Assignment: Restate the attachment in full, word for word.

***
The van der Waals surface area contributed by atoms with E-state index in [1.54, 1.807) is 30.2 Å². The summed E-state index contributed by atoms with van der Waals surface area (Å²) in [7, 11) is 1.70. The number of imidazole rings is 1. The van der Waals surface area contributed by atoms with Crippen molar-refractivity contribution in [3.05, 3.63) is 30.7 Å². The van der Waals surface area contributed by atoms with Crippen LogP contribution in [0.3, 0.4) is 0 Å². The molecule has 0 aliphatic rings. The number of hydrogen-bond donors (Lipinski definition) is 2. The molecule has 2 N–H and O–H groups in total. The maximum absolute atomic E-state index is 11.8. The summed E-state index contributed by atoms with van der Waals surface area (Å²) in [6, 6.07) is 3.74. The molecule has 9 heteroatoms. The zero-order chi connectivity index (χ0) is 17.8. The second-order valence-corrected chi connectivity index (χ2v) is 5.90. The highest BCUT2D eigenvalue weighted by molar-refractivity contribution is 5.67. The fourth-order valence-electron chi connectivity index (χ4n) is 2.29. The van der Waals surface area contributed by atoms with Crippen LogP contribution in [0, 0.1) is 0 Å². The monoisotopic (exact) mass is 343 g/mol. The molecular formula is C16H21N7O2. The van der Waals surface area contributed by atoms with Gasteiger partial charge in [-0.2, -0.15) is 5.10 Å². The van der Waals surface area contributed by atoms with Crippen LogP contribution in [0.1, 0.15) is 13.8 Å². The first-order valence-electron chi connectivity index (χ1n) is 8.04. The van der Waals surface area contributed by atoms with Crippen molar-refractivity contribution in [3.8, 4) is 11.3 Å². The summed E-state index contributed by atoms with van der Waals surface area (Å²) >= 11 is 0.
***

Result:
The van der Waals surface area contributed by atoms with E-state index in [1.54, 1.807) is 30.2 Å². The summed E-state index contributed by atoms with van der Waals surface area (Å²) in [7, 11) is 1.70. The number of imidazole rings is 1. The van der Waals surface area contributed by atoms with Crippen molar-refractivity contribution in [3.05, 3.63) is 30.7 Å². The van der Waals surface area contributed by atoms with Crippen LogP contribution in [0.3, 0.4) is 0 Å². The molecule has 0 aliphatic rings. The number of hydrogen-bond donors (Lipinski definition) is 2. The molecule has 2 N–H and O–H groups in total. The maximum absolute atomic E-state index is 11.8. The summed E-state index contributed by atoms with van der Waals surface area (Å²) in [6, 6.07) is 3.74. The molecule has 9 heteroatoms. The zero-order chi connectivity index (χ0) is 17.8. The second-order valence-corrected chi connectivity index (χ2v) is 5.90. The highest BCUT2D eigenvalue weighted by molar-refractivity contribution is 5.67. The fourth-order valence-electron chi connectivity index (χ4n) is 2.29. The van der Waals surface area contributed by atoms with Crippen LogP contribution in [0, 0.1) is 0 Å². The monoisotopic (exact) mass is 343 g/mol. The molecular formula is C16H21N7O2. The van der Waals surface area contributed by atoms with Gasteiger partial charge in [-0.2, -0.15) is 5.10 Å². The van der Waals surface area contributed by atoms with Crippen LogP contribution in [0.1, 0.15) is 13.8 Å². The first-order valence-electron chi connectivity index (χ1n) is 8.04. The van der Waals surface area contributed by atoms with Crippen molar-refractivity contribution in [3.8, 4) is 11.3 Å². The summed E-state index contributed by atoms with van der Waals surface area (Å²) >= 11 is 0.